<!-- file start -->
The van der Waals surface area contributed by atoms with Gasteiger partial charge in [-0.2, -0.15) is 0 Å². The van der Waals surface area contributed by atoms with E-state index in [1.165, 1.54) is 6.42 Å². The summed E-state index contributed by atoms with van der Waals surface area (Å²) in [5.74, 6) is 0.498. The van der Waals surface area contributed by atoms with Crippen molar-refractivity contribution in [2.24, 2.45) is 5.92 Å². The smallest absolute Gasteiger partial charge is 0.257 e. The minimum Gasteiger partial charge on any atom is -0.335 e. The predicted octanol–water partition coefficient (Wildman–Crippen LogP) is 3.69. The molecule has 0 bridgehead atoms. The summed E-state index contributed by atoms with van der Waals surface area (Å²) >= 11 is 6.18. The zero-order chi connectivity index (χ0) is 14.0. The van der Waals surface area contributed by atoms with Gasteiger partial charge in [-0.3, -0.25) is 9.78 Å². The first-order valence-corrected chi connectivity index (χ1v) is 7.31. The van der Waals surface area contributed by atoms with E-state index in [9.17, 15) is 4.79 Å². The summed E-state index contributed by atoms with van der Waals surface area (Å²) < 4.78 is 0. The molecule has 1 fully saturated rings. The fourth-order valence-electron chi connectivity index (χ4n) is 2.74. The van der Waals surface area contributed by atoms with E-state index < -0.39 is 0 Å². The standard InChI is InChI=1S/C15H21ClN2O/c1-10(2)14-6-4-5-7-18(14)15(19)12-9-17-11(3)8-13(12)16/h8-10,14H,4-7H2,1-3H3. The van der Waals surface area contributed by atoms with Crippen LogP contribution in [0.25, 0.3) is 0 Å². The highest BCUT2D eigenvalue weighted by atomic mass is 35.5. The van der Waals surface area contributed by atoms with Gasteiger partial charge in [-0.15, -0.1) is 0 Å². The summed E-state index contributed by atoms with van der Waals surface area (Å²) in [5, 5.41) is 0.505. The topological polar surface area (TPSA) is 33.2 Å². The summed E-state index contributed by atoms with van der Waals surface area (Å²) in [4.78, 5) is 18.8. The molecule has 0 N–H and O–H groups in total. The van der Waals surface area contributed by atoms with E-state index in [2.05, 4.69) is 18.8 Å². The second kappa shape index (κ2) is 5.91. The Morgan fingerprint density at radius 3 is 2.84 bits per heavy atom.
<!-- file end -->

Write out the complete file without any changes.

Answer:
The van der Waals surface area contributed by atoms with Gasteiger partial charge in [-0.2, -0.15) is 0 Å². The van der Waals surface area contributed by atoms with E-state index in [1.165, 1.54) is 6.42 Å². The summed E-state index contributed by atoms with van der Waals surface area (Å²) in [5.74, 6) is 0.498. The van der Waals surface area contributed by atoms with Crippen molar-refractivity contribution in [2.24, 2.45) is 5.92 Å². The smallest absolute Gasteiger partial charge is 0.257 e. The minimum Gasteiger partial charge on any atom is -0.335 e. The predicted octanol–water partition coefficient (Wildman–Crippen LogP) is 3.69. The molecule has 0 bridgehead atoms. The summed E-state index contributed by atoms with van der Waals surface area (Å²) >= 11 is 6.18. The zero-order chi connectivity index (χ0) is 14.0. The van der Waals surface area contributed by atoms with Gasteiger partial charge in [-0.3, -0.25) is 9.78 Å². The first-order valence-corrected chi connectivity index (χ1v) is 7.31. The van der Waals surface area contributed by atoms with E-state index in [9.17, 15) is 4.79 Å². The summed E-state index contributed by atoms with van der Waals surface area (Å²) < 4.78 is 0. The molecule has 1 fully saturated rings. The fourth-order valence-electron chi connectivity index (χ4n) is 2.74. The van der Waals surface area contributed by atoms with E-state index < -0.39 is 0 Å². The standard InChI is InChI=1S/C15H21ClN2O/c1-10(2)14-6-4-5-7-18(14)15(19)12-9-17-11(3)8-13(12)16/h8-10,14H,4-7H2,1-3H3. The van der Waals surface area contributed by atoms with Crippen LogP contribution in [0.25, 0.3) is 0 Å². The highest BCUT2D eigenvalue weighted by atomic mass is 35.5. The van der Waals surface area contributed by atoms with Gasteiger partial charge in [-0.15, -0.1) is 0 Å². The summed E-state index contributed by atoms with van der Waals surface area (Å²) in [5, 5.41) is 0.505. The topological polar surface area (TPSA) is 33.2 Å². The summed E-state index contributed by atoms with van der Waals surface area (Å²) in [4.78, 5) is 18.8. The molecule has 0 N–H and O–H groups in total. The van der Waals surface area contributed by atoms with E-state index in [2.05, 4.69) is 18.8 Å². The second kappa shape index (κ2) is 5.91. The Morgan fingerprint density at radius 3 is 2.84 bits per heavy atom.